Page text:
Chapter 24:

How It All Began - Part 6

The Heroes' Story After Saving the World

If it hasn’t been made clear before, Zenia was decidedly taking the lead. As we walked to the ballroom, I kept wondering if that was how women felt most of the time. Not taking the lead, of course, but being dragged along as an appendage.

Thinking back, my experience with the one woman in my old life was different. Maybe it stood out to me now, because Zenia in every way defied my expectations.

Wow, social biases sure did a number on me.

It felt oddly reassuring, though, having her be so determined in what she was doing. Because even if I didn’t lack determination, I still lacked the confidence to pull through.

Her determination was uplifting, however. And when we entered that ballroom, I felt as if I was supposed be here all along. By her side.

The double doors leading to the ballroom reached to the ceiling a couple feet above our head. They were guarded by two gentlemen who opened the doors with such timing that we didn’t need to stop in our stride.

The two men were both clad in suits similar to mine, though they filled them up much better than me. Their eyes were covered with plain white masks the shape of some canine.

The sight of Zenia and her brother holding me at gunpoint (swordpoint?) now seemed more distant than ever.

Festive music could be heard escaping from behind the doors. When the doors were opened it was as if the sound broke out with a stream of warm air. Mixed together were the scents of sweets and alcohol and good mood.

Zenia led me inside.

We entered the room in an elevated position, a wide set of stairs leading to the main area.

We all know that scene in some movie when the princess is presented to the guests at a ball.

To me this was that moment.

We descended the stairs to the ground. I kept my eyes fixed at a certain spot in front of me. I wasn’t sure if Zenia was doing the same or not, but that did not matter. For the time being I was just an accessory to her. She may have been greeting and smiling at the people around us. To me that did not matter. I had no connection to these people anyway.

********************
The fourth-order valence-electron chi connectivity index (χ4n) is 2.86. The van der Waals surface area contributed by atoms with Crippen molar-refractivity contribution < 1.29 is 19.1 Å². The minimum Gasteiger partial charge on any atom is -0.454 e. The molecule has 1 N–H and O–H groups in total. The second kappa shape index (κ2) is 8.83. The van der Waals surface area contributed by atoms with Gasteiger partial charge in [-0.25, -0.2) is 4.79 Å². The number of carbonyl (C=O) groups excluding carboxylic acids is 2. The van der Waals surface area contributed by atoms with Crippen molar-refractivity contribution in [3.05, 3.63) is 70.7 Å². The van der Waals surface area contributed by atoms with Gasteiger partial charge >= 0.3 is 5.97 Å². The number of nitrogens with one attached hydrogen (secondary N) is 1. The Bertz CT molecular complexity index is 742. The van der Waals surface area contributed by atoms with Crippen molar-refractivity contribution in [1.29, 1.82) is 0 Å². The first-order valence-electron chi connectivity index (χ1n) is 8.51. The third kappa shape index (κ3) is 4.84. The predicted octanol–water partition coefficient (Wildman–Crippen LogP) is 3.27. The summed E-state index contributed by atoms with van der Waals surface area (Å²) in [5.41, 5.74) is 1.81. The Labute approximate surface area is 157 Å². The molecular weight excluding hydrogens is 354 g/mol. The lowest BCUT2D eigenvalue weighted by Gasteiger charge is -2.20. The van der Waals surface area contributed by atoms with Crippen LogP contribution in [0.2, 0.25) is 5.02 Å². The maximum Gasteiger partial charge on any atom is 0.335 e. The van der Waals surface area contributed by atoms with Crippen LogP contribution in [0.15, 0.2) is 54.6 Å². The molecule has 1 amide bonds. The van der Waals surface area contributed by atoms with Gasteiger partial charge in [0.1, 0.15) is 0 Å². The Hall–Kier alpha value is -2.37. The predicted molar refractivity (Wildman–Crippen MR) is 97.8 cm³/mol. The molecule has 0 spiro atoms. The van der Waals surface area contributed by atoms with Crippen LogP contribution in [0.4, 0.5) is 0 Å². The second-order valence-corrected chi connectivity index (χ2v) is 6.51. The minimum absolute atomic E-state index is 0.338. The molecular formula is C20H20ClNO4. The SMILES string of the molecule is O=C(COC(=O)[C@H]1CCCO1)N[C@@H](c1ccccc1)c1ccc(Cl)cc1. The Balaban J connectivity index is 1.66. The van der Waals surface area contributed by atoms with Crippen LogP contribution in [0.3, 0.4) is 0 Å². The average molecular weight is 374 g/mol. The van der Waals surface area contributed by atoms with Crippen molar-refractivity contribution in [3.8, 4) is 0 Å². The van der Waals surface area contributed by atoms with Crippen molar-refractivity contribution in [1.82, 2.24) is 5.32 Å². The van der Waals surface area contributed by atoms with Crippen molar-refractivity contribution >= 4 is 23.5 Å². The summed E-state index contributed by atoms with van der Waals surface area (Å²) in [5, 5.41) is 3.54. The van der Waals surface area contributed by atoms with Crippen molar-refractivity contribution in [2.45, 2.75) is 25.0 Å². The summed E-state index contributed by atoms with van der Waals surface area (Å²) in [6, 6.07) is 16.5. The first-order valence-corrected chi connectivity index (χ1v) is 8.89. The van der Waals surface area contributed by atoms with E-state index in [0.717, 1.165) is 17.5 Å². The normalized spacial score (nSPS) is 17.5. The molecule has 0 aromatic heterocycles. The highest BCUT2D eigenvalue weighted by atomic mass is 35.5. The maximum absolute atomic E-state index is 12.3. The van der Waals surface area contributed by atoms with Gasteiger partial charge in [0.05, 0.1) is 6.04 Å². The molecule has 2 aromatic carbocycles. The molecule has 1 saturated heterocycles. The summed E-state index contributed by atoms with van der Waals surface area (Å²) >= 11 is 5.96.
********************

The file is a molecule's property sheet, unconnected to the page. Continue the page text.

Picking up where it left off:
Only when we reached ground level did the people begin to move into my field of view. A few dozen people wearing white canine masks scurried around carrying trays with small canapés or glasses of beverages spanning a wide array of colors.

Most guests seem to have come in pairs of two, with an odd triad as well as singles alone and happy in between. It was a mixed crowd, though every one of them exuded elegance.

Suddenly remembering why I was here, I quickly scanned the room beneath my mask. Zenia’s brother was nowhere to be found.

I noticed a slight pull on my arm and realized Zenia was trying to pull me a certain direction. As I slowly turned left, I noticed at the far end of the room a tall armchair. Though “throne” would be the more appropriate term, I guess. I always imagined thrones were made of solid gold, or at least some other sort of precious metal. If I looked closely this one seemed to also be mostly made of solid metal but varnished with comfy cushions on the seat and the backrest.

Of course, a throne could not simply be left standing empty in the middle of the room, which was why an elderly man was sitting in it. He wore an extravagant coat over a suit, with the coattail [JP1] resting comfortably on the stone floor to his feet. He did not wear a full-blown crown. However his short hair, which had a couple of stylish gray streaks on the sides, was adorned by an unobtrusive golden diadem, the tips of which just about grazed his eyebrows and rested on his cheekbones. Its purpose, I assumed, was to meet the requirements for a masquerade ball while also making him easily identifiable.

“That is my father,” Zenia muttered as we continued our stride towards the throne. “I will curtsy in front of him, you will kneel behind me. Then I will take the left seat. You will stand behind me.”

Those sounded like clear instructions to me, but of course I remained cautious.

As we neared the step elevating the throne and the seats next to it, I let myself fall behind. After walking onto the stage, Zenia stopped, her heels mere centimeters away from the edge. She was about the same height as me now.

Placing her left foot in front of her right, she tucked on her dress and lowered her head.

Trying not to fall over in my rush I fell to my right knee and looked to the floor. As I lowered my body, my eyes passed the exposed ankles in her shoes. She didn’t properly think that through, did she? I could only hope the mask did its job of covering my face, because it was turning beet-red. Although my complexion didn’t allow it to show properly.

Through the blood rushing through my ears, I could hear Zenia curtly say “Father,” after which she concluded her gesture, promptly marching towards her designated seat.

Barely able to catch up I shot upward and jumped up the step to follow her. I tried telling myself that I probably did not look as disheveled as I felt in that moment, but still, I did not dare look in her father’s direction.

Only after I placed myself behind Zenia’s seat did it occur to me, that she was talking about her father’s left, not our left and I was thankful for my brain in that moment to just not think. I became hyperconscious of my breathing for a second.

I tried focusing on the conversation in front of me.

Dave Mania